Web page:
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How Pineapple Peel, Malaria Herbs Kill Pain

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Five researchers from the University of Ibadan -Abayomi M. Ajayi; Adekunle I. Coker; Oyetola T. Oyebanjo Iyanuoluwa Mary Adebanjo and Olusegun G. Ademowo, in the 2022 edition of the Journal of Ethnopharmacology have discovered the efficacy of pineapple peel and other malaria herbs helps in pain relief.
Pineapple, commonly called “ope oyinbo” in Yoruba and “Nkw-aba” in Ibo is a tropical fruit with an exceptionally sweet taste and health benefits whose processing into juice generates a lot of waste. The peel, crown and core are major waste in the pineapple canning industry.
Before now there have been reports of the use of pineapple peel alone or in combination with other medicinal plants in the treatment of malaria, arthritis, typhoid infections, and gastrointestinal complaints like constipation among local folks. Pineapple peel also serves the purpose of flavouring herbal decoctions in addition to its medicinal properties.
Like the fruit, the peel is rich in Vitamin C which can build the overall immunity of the body; the peel can help with digestion and constipation, fight bacteria and intestinal parasites as well as help with coughing. The practice of using different components of plant parts as a herbal remedy in the treatment of malaria in the community is commonplace. However, many tests are still required to understand the contribution of each plant to the concoction’s effectiveness as a remedy for malaria.
In a new study, pineapple peel, a component of malarial home remedy, is proven to have mild antimalarial activity but a significant pain-relieving effect in rodents. Fever, shivering, pain in the joints and headache are common symptoms of malaria.
Extracts of the pineapple peel could not significantly suppress the malaria parasite level at 7 days post-infection, but it mildly prolonged the survival of mice infected with malaria parasite up to day 21. Also, it demonstrated significant antinociceptive and anti-inflammatory properties.
The practice of using different components of plant parts as a herbal remedy in the treatment of malaria in the community is commonplace. However, many tests are still required to understand the contribution of each plant to the concoction’s effectiveness as a remedy for malaria.
In a new study, pineapple peel, a component of malarial home remedy, is proven to have mild antimalarial activity but a significant pain-relieving effect in rodents. Fever, shivering, pain in the joints and headache are common symptoms of malaria.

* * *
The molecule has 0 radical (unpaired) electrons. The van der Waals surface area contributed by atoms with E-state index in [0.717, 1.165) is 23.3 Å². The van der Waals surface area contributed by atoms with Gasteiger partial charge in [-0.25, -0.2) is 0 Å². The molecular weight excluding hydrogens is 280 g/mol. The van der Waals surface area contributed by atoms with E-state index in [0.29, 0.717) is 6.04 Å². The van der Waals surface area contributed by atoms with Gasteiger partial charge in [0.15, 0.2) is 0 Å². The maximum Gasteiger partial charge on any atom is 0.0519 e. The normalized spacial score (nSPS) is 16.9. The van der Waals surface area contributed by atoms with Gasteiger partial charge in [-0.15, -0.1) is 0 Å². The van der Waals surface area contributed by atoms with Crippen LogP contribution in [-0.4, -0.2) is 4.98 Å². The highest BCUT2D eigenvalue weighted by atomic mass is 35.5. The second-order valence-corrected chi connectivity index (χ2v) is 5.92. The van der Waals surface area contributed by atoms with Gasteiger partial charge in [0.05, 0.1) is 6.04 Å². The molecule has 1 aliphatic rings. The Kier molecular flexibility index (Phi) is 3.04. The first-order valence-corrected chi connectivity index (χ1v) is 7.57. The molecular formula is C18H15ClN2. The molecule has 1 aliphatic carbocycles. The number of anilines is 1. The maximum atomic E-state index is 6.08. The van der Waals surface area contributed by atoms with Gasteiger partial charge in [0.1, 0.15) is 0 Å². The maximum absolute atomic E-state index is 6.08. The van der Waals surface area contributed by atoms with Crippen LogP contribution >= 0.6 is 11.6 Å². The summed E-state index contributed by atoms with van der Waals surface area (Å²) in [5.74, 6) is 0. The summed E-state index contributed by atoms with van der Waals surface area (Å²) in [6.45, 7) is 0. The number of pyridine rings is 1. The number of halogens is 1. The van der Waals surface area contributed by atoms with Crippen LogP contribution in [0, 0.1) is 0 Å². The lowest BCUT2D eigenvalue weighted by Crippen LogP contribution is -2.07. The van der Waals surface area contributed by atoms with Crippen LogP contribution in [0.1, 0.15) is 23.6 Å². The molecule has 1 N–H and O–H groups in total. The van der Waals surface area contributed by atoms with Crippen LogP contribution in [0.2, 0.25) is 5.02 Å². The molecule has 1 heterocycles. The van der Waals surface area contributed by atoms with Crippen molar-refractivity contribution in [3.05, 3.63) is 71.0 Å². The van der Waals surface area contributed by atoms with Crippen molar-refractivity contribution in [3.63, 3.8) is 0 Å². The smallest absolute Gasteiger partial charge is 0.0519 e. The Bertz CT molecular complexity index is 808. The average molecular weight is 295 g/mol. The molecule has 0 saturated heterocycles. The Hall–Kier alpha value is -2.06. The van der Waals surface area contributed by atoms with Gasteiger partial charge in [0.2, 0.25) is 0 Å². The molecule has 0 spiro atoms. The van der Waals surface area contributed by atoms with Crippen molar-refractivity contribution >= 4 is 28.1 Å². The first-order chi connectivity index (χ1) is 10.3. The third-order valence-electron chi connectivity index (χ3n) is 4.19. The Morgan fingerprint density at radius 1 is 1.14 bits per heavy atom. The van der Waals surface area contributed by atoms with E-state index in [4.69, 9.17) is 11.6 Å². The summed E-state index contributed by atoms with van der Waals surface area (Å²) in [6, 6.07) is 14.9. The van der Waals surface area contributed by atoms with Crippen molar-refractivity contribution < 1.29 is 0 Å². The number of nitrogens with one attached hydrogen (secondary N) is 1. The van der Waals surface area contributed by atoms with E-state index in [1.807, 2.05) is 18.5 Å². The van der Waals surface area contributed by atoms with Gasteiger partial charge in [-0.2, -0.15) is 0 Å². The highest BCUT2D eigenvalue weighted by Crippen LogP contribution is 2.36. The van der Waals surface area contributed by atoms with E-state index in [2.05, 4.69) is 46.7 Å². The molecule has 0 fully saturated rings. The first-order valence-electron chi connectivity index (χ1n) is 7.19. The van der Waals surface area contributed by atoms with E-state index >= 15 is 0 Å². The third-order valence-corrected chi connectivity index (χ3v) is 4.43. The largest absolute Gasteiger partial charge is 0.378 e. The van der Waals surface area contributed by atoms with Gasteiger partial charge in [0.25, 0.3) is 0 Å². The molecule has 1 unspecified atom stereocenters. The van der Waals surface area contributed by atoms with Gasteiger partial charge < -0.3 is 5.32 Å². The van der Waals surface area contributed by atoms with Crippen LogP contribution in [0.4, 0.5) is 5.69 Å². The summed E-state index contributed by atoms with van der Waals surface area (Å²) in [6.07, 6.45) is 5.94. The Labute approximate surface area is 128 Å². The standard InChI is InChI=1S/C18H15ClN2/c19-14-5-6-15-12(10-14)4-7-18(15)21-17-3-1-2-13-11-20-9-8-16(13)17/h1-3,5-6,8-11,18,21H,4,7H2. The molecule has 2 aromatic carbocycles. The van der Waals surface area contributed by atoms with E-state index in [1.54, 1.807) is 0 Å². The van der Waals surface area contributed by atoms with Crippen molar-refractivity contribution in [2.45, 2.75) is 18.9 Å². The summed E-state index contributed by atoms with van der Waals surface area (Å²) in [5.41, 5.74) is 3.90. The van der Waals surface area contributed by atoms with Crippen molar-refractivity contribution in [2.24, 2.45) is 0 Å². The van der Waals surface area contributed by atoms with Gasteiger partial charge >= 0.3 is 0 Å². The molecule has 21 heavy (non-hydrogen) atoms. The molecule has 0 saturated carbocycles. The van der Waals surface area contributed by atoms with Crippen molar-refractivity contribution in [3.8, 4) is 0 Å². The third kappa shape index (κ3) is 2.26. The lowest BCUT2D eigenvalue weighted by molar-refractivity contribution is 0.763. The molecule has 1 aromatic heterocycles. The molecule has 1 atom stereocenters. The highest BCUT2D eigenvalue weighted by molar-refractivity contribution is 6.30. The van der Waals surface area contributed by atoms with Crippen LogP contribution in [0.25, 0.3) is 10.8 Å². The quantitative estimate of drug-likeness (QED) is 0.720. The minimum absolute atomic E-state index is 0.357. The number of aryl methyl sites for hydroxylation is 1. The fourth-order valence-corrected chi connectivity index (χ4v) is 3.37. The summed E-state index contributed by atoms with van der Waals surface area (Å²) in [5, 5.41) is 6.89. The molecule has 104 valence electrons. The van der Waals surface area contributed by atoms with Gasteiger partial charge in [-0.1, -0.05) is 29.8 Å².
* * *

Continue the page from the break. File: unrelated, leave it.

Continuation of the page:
Extracts of the pineapple peel could not significantly suppress the malaria parasite level at 7 days post-infection, but it mildly prolonged the survival of mice infected with malaria parasite up to day 21. Also, it demonstrated significant antinociceptive and anti-inflammatory properties.
Culled from Tribune online

By Kevin Nengia

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Breast Feeding Week: RSUTH Targets Health Personnel

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As part of measures to heighten the importance of breast feeding, authorities in the State owned Rivers State University Teaching Hospital (RSUTH) is set to sensitise its personnel on the need to ensure that nursing mothers embrace exclusive breast feeding.
The programme forms part of the weeklong activity on breast feeding and is billed to hold tomorrow to school staffers on the health benefits and why they should support the campaign
Member of a committee set up on breast feeding, Nurse Agana Ebirien in a chat with The Tide said the hospital is breast feeding friendly and has over the years held campaigns within and outside the hospital to promote breast feeding.
She stressed the need for health workers to be ambassadors at the forefront for the quest to ensure breast feeding is highly embraced by mothers visiting the health facility.
Ebirien said this year’s theme: “Step Up Breast Feeding, Educate and Support” is aimed at raising awareness and underscoring the need for nursing mothers to exclusively breast feed their babies.
She said, “Most nursing mothers don’t want to breast feed their babies because of the myths surrounding breast feeding. Some of the myths include danger of colostrum and many others.”
Ebiriien explained that the colostrums which is the first drop of breast milk from a nursing is the richest and healthiest part of the breast milk, as it helps boost the baby’s immunity and prevents him from falling ill frequently.
The nursing expert therefore called on nursing mothers to ensure they breast feed their babies exclusively for at least six months, and then breast feed with complementary feeding upto two years.
A nurse and expert on women health, Nurse Agana Ebirien has listed the benefit of breast feeding with the call on nursing mothers to exclusively breast feed their babies for at least six months without water or glucose water.
Nurse Ebirien in an exclusive chat with The Tide said thre are huge benefits of exclusive breast feeding to help the mothers and baby health in the future
Some of the benefits she said include the boosting of the child’s immunity, and improving the child memory and intelligence.